The last example I will talk about is sparring. Sparring is one of the most important places to be adaptable in Moo Sul Kwan Taekwondo. When you spar you have to make split second decisions, there is no time for a large plan. Sure, you can plan out a fake or a kick, but you can't know what your opponent is going to do. You could know their sparring strategy, but if you make a plan it could be shattered in an instant as your opponent makes one unexpected move. Now when I spar I keep my opponents sparring strategy in mind, but stay loose and focus on what my opponent is doing, no plan. This works quite well, as now I can change my attack, block, or where I am putting my hand or foot based on what my opponent just did. When sparring, you should focus on the moment, not getting caught up in a plan that was foiled. You have to be adaptable in sparring because if you are not you will not be able to defend yourself from and attack an unpredictable opponent.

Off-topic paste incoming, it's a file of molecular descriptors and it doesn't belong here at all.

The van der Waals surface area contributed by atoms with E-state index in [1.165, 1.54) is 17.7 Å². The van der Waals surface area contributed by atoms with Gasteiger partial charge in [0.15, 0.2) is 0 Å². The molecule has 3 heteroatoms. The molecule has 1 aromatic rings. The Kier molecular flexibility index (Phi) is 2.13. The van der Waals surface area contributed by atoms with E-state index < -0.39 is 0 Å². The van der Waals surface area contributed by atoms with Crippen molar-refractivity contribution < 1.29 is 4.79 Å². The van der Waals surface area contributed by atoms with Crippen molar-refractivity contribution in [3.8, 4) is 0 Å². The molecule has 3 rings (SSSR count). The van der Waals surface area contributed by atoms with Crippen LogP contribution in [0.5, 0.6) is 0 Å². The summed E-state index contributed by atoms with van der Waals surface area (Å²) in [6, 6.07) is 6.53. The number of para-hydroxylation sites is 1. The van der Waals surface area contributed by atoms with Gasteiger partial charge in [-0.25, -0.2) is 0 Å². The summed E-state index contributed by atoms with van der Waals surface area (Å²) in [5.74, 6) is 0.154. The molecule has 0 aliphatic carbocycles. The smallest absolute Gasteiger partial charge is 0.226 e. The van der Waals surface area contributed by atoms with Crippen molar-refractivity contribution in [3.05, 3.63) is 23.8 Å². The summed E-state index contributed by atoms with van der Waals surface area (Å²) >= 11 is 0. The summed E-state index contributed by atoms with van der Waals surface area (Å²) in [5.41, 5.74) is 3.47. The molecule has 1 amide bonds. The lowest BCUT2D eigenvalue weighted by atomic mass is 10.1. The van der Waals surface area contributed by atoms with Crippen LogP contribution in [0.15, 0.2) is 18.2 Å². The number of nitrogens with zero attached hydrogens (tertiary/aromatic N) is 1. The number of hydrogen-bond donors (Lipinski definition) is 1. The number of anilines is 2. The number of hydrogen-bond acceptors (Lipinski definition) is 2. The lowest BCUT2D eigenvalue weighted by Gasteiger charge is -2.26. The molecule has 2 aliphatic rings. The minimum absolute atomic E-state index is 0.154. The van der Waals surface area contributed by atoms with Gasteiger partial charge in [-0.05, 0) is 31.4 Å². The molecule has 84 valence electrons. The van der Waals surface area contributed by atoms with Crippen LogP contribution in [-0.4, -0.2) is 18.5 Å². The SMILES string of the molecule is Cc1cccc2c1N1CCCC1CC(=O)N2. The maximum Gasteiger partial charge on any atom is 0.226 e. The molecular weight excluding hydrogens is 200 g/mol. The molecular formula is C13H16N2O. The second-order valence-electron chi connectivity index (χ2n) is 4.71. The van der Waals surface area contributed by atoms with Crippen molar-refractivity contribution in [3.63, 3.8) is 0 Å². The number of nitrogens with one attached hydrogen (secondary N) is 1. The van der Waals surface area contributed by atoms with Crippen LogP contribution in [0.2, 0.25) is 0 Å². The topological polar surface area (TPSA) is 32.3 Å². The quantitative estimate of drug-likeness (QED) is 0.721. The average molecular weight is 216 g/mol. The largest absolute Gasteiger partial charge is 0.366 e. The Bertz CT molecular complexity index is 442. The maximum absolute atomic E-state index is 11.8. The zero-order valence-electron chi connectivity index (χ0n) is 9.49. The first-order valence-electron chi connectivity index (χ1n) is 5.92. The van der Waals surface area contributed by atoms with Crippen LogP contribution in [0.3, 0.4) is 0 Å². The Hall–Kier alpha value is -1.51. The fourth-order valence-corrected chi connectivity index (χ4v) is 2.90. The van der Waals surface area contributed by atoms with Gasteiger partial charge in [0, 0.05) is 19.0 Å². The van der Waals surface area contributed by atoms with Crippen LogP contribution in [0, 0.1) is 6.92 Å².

MSK Taekwondo is ever changing, and so as a student you have to be adaptable. While you need to be adaptable in all aspects of taekwondo events, like tournaments and expos, team poomse and demos, and sparring are some of the most important. Try to be flexible when you go to class and do anything MSK Taekwondo related, make a plan B, go with the flow. If you allow yourself to be adaptable it will raise you to a new level of understanding.